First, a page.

Here's how transit in Washtenaw County will improve after recent millage passage

After voters this month approved the Ann Arbor Area Transportation Authority's (AAATA) proposal for a millage to expand transit services, service improvements are slated to take effect in summer 2024.
AAATA CEO Matthew Carpenter explains that the millage funding will allow AAATA to save money to make some smaller-scale changes before implementing bigger changes. Larger-scale changes will include expanding bus service on weekends and evenings, and constructing an express route along Washtenaw Avenue to cut commute time between Ann Arbor and Ypsilanti by 30%. 
“A portion of the millage is dedicated to bringing customer service agents to the Ypsilanti Transit Center,” says Carpenter. “Riders can ask questions about travel and fare options, purchase fare products, and get signed up for programs right away.” 
Previously, riders could only access some of these services by visiting AAATA's main office in Ann Arbor. 
Carpenter says these changes are just the first step in a greater 25-year plan to improve public transit in Washtenaw County. 
“The long-range plan foresees a larger, more frequent transit service in the Ann Arbor-Ypsilanti area," he says. "We’re looking to build dedicated bus lanes and intercounty services to further connect to Detroit, Livingston County, and beyond.”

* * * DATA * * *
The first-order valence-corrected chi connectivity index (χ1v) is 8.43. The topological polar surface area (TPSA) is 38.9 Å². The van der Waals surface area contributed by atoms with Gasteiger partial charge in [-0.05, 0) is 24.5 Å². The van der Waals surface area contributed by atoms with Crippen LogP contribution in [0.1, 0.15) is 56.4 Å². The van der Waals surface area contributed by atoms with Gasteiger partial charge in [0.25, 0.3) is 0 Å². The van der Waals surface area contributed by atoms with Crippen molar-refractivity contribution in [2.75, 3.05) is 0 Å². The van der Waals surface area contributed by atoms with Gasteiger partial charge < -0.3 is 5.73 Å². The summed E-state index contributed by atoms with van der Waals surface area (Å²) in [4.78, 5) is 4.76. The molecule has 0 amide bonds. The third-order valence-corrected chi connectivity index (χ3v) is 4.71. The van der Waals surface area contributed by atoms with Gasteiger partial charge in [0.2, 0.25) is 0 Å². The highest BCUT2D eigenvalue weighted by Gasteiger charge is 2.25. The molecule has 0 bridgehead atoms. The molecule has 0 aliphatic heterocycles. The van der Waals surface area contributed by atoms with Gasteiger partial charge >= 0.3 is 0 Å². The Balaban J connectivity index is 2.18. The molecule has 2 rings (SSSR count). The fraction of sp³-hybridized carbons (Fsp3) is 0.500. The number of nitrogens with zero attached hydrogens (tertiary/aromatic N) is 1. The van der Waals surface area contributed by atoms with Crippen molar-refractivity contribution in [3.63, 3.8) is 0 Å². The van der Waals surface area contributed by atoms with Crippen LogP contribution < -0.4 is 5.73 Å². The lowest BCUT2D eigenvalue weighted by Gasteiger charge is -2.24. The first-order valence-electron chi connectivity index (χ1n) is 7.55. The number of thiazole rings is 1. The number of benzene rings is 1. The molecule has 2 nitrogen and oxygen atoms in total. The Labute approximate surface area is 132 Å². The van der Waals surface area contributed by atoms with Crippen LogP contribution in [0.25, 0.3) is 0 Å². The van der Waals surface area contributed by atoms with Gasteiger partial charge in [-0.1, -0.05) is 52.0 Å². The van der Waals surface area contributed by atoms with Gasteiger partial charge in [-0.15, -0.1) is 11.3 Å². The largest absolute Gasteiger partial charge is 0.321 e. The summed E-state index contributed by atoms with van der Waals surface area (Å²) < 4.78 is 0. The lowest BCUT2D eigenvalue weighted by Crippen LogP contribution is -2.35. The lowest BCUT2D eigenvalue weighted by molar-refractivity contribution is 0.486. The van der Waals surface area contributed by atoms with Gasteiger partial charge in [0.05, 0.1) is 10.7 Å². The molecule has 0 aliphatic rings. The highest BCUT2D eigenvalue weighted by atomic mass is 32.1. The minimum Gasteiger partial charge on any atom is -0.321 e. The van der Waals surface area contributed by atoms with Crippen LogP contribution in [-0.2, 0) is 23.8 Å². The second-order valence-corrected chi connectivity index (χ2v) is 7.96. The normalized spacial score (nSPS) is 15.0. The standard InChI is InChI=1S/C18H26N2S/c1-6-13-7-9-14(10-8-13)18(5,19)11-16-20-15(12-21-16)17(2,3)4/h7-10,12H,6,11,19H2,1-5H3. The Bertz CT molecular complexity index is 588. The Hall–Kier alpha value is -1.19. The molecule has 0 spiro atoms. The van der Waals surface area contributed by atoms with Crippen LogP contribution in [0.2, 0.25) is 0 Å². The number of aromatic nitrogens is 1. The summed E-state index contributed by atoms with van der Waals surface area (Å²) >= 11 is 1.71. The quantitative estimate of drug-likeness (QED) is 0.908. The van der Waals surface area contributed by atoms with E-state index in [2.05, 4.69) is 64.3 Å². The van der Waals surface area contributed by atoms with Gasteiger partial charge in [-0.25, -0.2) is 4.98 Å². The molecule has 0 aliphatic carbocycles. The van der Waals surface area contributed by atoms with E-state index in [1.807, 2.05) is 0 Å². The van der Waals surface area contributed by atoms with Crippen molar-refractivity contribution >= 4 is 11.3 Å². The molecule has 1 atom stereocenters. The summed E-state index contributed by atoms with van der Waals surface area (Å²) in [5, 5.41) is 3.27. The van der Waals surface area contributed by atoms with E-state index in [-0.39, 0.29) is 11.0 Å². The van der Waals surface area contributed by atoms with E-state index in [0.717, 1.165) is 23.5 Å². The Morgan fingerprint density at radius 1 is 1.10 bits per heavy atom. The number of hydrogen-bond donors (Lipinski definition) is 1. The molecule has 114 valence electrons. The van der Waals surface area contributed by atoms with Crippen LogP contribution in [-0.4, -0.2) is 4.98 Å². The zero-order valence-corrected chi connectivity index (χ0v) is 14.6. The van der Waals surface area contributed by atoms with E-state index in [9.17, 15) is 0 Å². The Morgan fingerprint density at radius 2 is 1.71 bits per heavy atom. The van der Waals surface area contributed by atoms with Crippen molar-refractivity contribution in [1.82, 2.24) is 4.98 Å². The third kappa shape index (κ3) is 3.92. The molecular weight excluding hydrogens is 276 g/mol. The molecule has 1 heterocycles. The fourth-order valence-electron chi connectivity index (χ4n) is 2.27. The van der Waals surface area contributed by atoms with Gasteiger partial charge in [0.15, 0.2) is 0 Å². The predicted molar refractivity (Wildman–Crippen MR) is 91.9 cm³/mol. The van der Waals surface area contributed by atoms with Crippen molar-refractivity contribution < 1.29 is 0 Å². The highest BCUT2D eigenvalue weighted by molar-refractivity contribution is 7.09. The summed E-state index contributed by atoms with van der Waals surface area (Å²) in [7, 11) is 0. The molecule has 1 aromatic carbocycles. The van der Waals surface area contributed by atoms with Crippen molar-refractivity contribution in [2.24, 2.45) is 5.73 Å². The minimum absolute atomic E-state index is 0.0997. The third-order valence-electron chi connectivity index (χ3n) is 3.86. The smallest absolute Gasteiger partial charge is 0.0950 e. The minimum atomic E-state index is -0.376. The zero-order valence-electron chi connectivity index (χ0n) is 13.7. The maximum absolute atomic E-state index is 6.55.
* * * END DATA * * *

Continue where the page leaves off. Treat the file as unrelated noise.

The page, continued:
Carpenter also notes a long-term goal of implementing a full bus rapid transit system, which would “simulate the experience you would get from a subway,” with limited stops, larger shelters, and off-board fare collection.
Beyond shortening commute times and improving environmental impact, Carpenter thinks these improvements will positively influence the Washtenaw County area in the short and long term.
“When you strip away all the equipment and everything else, we are about access to opportunity,” he says. “For a lot of folks in our community, transportation can be a real barrier to opportunity. It’s really about [spending] more time on the things you want, and less time traveling to them. We look forward to delivering all of these services to the community as soon as we can.”
More information on AAATA service is available here.
Rylee Barnsdale is a Michigan native and longtime Washtenaw County resident. She wants to use her journalistic experience from her time at Eastern Michigan University writing for the Eastern Echo to tell the stories of Washtenaw County residents that need to be heard.

Photo courtesy of AAATA.
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